Corzine, banks fail to win dismissal of MF Global lawsuit

Tue Nov 12, 2013 2:40pm EST
 
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By Jonathan Stempel

NEW YORK (Reuters) - A federal judge on Tuesday rejected a bid by former MF Global Holdings Ltd Chief Executive Jon Corzine to dismiss investor litigation seeking to hold him, former colleagues and several banks responsible for the futures brokerage's rapid collapse.

Likening the company's demise to a "massive train wreck," U.S. District Judge Victor Marrero in Manhattan rejected the defendants' contention that MF Global's October 31, 2011, bankruptcy could not have resulted from securities law violations.

"Defendants seem convinced that no one named in this lawsuit could possibly have done anything wrong," Marrero said in a 105-page decision.

Plaintiffs led by the Virginia Retirement System and the province of Alberta, Canada, accused MF Global of inflating its ability to manage risk, obscuring risks from European sovereign debt, and improperly accounting for deferred tax assets.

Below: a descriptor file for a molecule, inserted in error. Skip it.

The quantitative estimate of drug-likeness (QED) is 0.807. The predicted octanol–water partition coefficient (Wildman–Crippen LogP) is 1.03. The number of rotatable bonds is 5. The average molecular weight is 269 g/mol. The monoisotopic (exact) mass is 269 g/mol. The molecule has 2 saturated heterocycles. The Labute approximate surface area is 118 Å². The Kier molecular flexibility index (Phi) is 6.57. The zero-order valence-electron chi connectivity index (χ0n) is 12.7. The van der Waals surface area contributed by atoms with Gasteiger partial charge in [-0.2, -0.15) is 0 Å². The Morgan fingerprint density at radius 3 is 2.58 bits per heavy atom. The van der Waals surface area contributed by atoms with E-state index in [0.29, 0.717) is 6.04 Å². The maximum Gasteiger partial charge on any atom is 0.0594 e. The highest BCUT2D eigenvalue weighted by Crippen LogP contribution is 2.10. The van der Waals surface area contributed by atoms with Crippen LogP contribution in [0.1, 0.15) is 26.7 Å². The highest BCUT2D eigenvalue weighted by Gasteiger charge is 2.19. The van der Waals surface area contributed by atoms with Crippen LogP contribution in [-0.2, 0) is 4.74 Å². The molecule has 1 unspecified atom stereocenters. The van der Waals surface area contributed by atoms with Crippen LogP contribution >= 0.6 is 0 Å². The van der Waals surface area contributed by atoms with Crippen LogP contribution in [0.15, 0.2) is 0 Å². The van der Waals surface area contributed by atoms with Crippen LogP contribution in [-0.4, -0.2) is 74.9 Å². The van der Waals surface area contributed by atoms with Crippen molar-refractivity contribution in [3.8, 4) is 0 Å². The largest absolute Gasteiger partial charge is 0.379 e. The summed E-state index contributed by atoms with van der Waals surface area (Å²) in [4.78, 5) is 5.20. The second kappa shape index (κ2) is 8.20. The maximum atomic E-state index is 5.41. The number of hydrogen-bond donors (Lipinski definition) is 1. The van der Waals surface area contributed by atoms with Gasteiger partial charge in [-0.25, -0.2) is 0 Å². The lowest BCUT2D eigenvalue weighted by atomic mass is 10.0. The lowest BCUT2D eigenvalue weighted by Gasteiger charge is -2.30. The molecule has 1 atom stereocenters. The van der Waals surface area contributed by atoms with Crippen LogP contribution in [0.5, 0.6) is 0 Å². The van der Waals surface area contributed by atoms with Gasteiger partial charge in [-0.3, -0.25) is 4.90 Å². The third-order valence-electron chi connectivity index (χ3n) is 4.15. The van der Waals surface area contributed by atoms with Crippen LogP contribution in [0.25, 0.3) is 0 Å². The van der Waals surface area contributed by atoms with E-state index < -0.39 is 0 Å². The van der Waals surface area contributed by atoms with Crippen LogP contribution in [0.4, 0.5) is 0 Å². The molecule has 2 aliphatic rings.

The defendants included Corzine, former MF Global Chief Financial Officers J. Randy MacDonald and Henri Steenkamp, seven former independent directors, and more than a dozen banks and financial institutions, including JPMorgan Chase & Co (JPM.N: Quote) and Goldman Sachs Group Inc (GS.N: Quote).

Corzine is a former New Jersey governor and U.S. senator, and a former Goldman co-chairman.

He argued that the plaintiffs' allegations merely suggested that he mismanaged MF Global, was too optimistic, or failed to predict a liquidity squeeze. He also argued that his large stake in MF Global stock showed he had no motive to commit fraud.

Andrew Levander, a lawyer for Corzine, did not immediately respond to requests for comment. Lawyers for MacDonald and Steenkamp, spokesmen for JPMorgan and Goldman, and lawyers for the plaintiffs did not immediately respond to similar requests.   Continued...

 
Former MF Global CEO Jon Corzine frowns as he testifies before a House Financial Services Committee Oversight and Investigations Subcommittee hearing on the collapse of MF Global, at the U.S. Capitol in Washington, December 15, 2011. REUTERS/Jonathan Ernst